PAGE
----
Going through that process brings us K-def’s new album, The Way It Was. The title sums it up. Instead talking about dues he paid and the roots of his skill set, The Way it Was is a living demonstration for younger listeners who grew up after the 90’s and his core fans who remember the days of his Lords of the Underground, Real Live, Mic Geronimo and World Renown productions like yesterday. Though mostly instrumental, frequent collaborator Blu appears on 3 tracks. Blu was inspired to record the socially aware, “The Boys” and the lively “Strawberry Lemonade” (featuring Damu the Fudgemunk and newcomer Kunal) after hearing K-Def’s original demo cassettes. At 11 tracks, “The Way It Was” is a must have for 90’s fans. It IS exactly “what it was”. For the label, K-Def is an exception. His latest offering entitled “The Unpredictable Gemini” (1 of 2 new albums released simultaneously), is a fully instrumental opus into the mind and soul of one of hip hop’s greatest producers. The Unpredictable Gemini showcases his evolving style and genre pioneering tricks and techniques he continues to refine through the use of his unique production tools. Keeping this project very close to heart and classified from the public over the last 3 years, K meticulously produced, composed, arranged, mixed and mastered well over 100 tracks before making executive decisions on this album he wants the world to hear.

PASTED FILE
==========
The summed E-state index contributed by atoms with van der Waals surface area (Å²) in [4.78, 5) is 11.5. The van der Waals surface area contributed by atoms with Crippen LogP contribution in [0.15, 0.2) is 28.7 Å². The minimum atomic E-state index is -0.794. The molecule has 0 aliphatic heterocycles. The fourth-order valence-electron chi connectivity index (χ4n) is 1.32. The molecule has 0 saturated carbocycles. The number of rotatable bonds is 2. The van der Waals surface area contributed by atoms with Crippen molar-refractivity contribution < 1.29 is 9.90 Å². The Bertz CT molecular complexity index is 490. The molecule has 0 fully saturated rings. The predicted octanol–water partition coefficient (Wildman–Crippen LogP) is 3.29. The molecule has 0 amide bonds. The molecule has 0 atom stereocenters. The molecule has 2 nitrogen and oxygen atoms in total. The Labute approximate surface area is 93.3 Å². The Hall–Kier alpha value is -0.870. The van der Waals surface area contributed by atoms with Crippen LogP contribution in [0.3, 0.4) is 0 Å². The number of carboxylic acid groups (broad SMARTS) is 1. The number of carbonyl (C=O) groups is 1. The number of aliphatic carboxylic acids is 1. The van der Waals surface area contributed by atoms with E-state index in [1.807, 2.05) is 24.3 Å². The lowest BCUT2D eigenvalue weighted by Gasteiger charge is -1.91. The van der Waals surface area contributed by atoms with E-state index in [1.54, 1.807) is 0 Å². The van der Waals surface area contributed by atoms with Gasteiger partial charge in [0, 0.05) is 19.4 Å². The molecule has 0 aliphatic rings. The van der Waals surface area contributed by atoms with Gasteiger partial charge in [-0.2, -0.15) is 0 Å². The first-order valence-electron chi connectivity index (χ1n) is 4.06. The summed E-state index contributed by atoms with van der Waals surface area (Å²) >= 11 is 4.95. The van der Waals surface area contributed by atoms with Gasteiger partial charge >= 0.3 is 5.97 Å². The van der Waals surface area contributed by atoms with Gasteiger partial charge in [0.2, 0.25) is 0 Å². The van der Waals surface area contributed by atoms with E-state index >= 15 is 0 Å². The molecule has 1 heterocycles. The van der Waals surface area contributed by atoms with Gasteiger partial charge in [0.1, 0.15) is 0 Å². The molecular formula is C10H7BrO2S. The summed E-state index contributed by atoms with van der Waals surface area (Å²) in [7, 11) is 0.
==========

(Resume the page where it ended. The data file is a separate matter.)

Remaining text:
Three classic Immortal Technique albums, bundled for a limited time at almost 40% less than the combined standard price. Revolutionary Vol. 1Originally self-released in 2002, the plain-spoken politics (the title of this album is not to be taken lightly) and barebones production of Revolutionary, Vol. 1 missed MTV and Rap City entirely, surprise surprise. However, the album built enough underground buzz, helped by the more widely distributed Revolutionary, Vol. 2 the following year, that it was reissued in 2004, sounding as up-to-date as ever. Immortal Technique works the same political side of the street as Dead Prez and the Coup, but much like Chuck D, the godfather of the political rap scene, the Peruvian-born rapper never lets his ideas get in the way of his flow, and manages to express complex and reasoned opinions, only occasionally devolving into simple sloganeering. Those who found beats on Revolutionary, Vol. 2 too skeletal for their likes, however, will likely find it’s predecessor even tougher sledding; however, the homemade-sounding productions perfectly suitable for the non-corporate sentiments of Immortal Technique’s lyrics, and has a smilier rough-edged charm. Revolutionary Vol. 2The classic album from Immortal Technique now available for a limited time on black vinyl. Features Akir, C-Rayz Walz, DJ Roc Raida, Diabolic, Jean Grae, Lou Cipher, Mumia Abu Jamal, Poison Pen, Pumpkinhead & Tonedeff. The 3rd WorldImmortal Technique, the most radical revolutionary rap lyricist to hit wax, combines with Green Lantern and a gang of like-minded MCs to produce THE 3RD WORLD, a furious mixtape which is perhaps Immortal Technique’s best work to date. The title track is a compelling summary of all the Harlem rapper has proclaimed in his past verses, as he reworks Jay-Z’s “Where I’m From” into a scathing diagnosis of the state of the world in the 21st century. Tech also breaks down the power structures behind NYC gentrification on “Harlem Renaissance,” deconstructs accepted understandings of “pimp” on “Reverse Pimpology,” and examines corporate privatization on “Open Your Eyes.” Violent, angry, and unabashedly challenging, THE 3RD WORLD is everything hardcore hip-hop should be.